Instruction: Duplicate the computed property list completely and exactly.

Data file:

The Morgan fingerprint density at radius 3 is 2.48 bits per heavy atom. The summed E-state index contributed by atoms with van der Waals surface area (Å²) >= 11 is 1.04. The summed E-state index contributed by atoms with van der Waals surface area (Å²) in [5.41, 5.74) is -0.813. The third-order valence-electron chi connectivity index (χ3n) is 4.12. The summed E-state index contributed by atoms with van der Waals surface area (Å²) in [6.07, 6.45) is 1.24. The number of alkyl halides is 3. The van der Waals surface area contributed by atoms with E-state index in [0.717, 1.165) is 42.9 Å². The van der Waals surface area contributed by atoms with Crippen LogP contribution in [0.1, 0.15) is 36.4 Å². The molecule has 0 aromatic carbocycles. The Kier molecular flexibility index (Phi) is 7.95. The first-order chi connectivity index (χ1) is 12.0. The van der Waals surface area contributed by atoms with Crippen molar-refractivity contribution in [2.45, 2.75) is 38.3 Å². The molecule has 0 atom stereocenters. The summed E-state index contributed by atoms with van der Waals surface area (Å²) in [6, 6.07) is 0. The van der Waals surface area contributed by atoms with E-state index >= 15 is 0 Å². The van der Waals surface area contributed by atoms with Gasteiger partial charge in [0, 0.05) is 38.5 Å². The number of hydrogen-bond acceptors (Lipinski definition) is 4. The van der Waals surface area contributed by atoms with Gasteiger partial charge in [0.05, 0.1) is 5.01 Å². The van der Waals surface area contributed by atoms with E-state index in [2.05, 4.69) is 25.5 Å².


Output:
The Morgan fingerprint density at radius 3 is 2.48 bits per heavy atom. The summed E-state index contributed by atoms with van der Waals surface area (Å²) >= 11 is 1.04. The summed E-state index contributed by atoms with van der Waals surface area (Å²) in [5.41, 5.74) is -0.813. The third-order valence-electron chi connectivity index (χ3n) is 4.12. The summed E-state index contributed by atoms with van der Waals surface area (Å²) in [6.07, 6.45) is 1.24. The number of alkyl halides is 3. The van der Waals surface area contributed by atoms with E-state index in [0.717, 1.165) is 42.9 Å². The van der Waals surface area contributed by atoms with Crippen LogP contribution in [0.1, 0.15) is 36.4 Å². The molecule has 0 aromatic carbocycles. The Kier molecular flexibility index (Phi) is 7.95. The first-order chi connectivity index (χ1) is 12.0. The van der Waals surface area contributed by atoms with Crippen molar-refractivity contribution in [2.45, 2.75) is 38.3 Å². The molecule has 0 atom stereocenters. The summed E-state index contributed by atoms with van der Waals surface area (Å²) in [6, 6.07) is 0. The van der Waals surface area contributed by atoms with E-state index >= 15 is 0 Å². The van der Waals surface area contributed by atoms with Gasteiger partial charge in [0, 0.05) is 38.5 Å². The number of hydrogen-bond acceptors (Lipinski definition) is 4. The van der Waals surface area contributed by atoms with Gasteiger partial charge in [0.05, 0.1) is 5.01 Å². The van der Waals surface area contributed by atoms with E-state index in [2.05, 4.69) is 25.5 Å².